Mr. Romney’s vice-presidential running mate, the hyper-conservative ideologue and provincial Congressman Paul Ryan, fares no better in the departments of aptitude and veracity. Following his address before delegates to the Republican national convention in late August, which even the right-wing press found replete with error, Fox News contributor Sally Kohn said: “Ryan’s speech was an apparent attempt to set the world record for the greatest number of blatant lies and misrepresentations slipped into a single political speech.”
Steve Benen, who writes for the Washington Monthly, publishes a tally of mendacity, Romney-style. He counts five hundred and thirty-three lies this summer alone. A few random examples:
• Mr. Romney repeatedly alleges that his Democratic Party opponent, President Barack Obama, travels the world “apologizing for America.”
• Of White House economic policy, Mr. Romney claims, “The president’s put us on a path to Europe. Europe doesn’t work in Europe. It’ll never work here.” The irony being a matter of self-refutation: European nations are attempting to expand their economies through austerity—the very scheme Mr. Romney advocates for the U.S.
• Mr. Romney insists that President Obama has “launched an all-out attack on small business.” To the contrary, the president has cut taxes for small business owners, eased the incorporation process, and streamlined patent filing procedures.
Neither Mr. Romney nor Mr. Ryan has confessed to lying. Nor do they go out of their way to dispute the many crackpot beliefs of their enthusiasts, among them: President Obama is a secretly gay Muslim born in Kenya, abortion causes cancer, the sun revolves around Earth, homosexuality can be cured, people are being kidnapped for purposes of medical experimentation by government agents flying around by night in black helicopters.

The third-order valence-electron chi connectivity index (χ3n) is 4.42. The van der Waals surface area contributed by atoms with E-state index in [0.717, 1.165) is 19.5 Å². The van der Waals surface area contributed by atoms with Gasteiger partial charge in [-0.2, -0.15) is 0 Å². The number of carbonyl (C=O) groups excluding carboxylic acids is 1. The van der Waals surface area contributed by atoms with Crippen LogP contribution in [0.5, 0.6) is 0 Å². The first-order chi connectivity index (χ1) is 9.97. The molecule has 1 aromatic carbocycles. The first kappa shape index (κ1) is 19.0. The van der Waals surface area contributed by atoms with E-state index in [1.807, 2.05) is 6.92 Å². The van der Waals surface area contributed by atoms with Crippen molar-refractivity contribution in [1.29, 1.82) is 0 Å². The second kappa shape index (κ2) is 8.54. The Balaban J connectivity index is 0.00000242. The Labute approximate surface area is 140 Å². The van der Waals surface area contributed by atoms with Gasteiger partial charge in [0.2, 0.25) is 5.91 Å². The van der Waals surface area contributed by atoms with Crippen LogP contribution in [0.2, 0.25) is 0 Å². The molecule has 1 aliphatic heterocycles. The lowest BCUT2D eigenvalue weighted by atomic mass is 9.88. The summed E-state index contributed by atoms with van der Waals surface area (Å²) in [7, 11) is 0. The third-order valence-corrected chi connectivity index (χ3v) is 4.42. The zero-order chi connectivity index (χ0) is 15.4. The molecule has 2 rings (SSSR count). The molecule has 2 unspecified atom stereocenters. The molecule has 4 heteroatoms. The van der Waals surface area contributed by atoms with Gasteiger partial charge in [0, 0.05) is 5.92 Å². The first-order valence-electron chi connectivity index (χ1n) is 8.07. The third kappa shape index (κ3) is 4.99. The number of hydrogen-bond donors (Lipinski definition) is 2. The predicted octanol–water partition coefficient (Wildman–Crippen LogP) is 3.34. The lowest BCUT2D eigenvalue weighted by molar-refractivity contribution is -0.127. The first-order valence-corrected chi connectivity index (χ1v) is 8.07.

But why should mere politicians confess their lies, or correct the fevered fantasies of their followers?
As it was said by Friedrich von Schiller (1759-1805), the German poet and philosopher, „Mit der Dummheit kämpfen Götter selbst vergebens.“ (Against stupidity the gods themselves contend in vain.)
Tidbits from the Campaign Trail
Women’s Wear Daily, the New York-based chronicle of the garment industry, took note of how President Obama’s wife presented herself, clothing-wise, during the Democratic national convention in the first week of September versus the ensemble of Ann Romney, wife of challenger Mitt Romney, during the Republican convention during the last week of August. Mrs. Romney’s gown, by Dominican designer Oscar de la Renta: $3,800 (€2,896). Shoes by British designer John Galiano: $1,400 (€1,067). Mrs. Obama’s dress, by American designer Tracy Reese: $850 (€648). Shoes from J. Crew: $120 (€91).
The highly regarded Reuters/Ipsos opinion poll found that a significant number of white voters in the American South, considered vital to Mitt Romney chances for election, are bothered by the Republican’s vast wealth and Mormon religion. Thirty-eight percent said they were less likely to vote for a wealthy candidate, and that Mormonism is a cult.
Las Vegas and Macau casino mogul Sheldon Adelson, who says he will donate $100 million (€76 million) to Mitt Romney’s presidential campaign, stands to see a windfall of $2 billion (€1.5 billion) should his candidate win and execute his stated policy on income tax. Mr. Adelson is under investigation by the U.S. Department of Justice for possible violation of the Foreign Corrupt Practices Act, which bars American companies from bribing offshore government officials for business gain.
Copyright © 2012 by Thomas Adcock
THOMAS ADCOCK is a novelist and journalist based in New York City. Winner of the prestigious Edgar Allan Poe Award, given by Mystery Writers of America, his books and articles have been published worldwide. Writing as Tom Dey, he is currently completing a new novel titled “Lovers & Corpses.” Mehr zu Thomas Adcock hier und hier.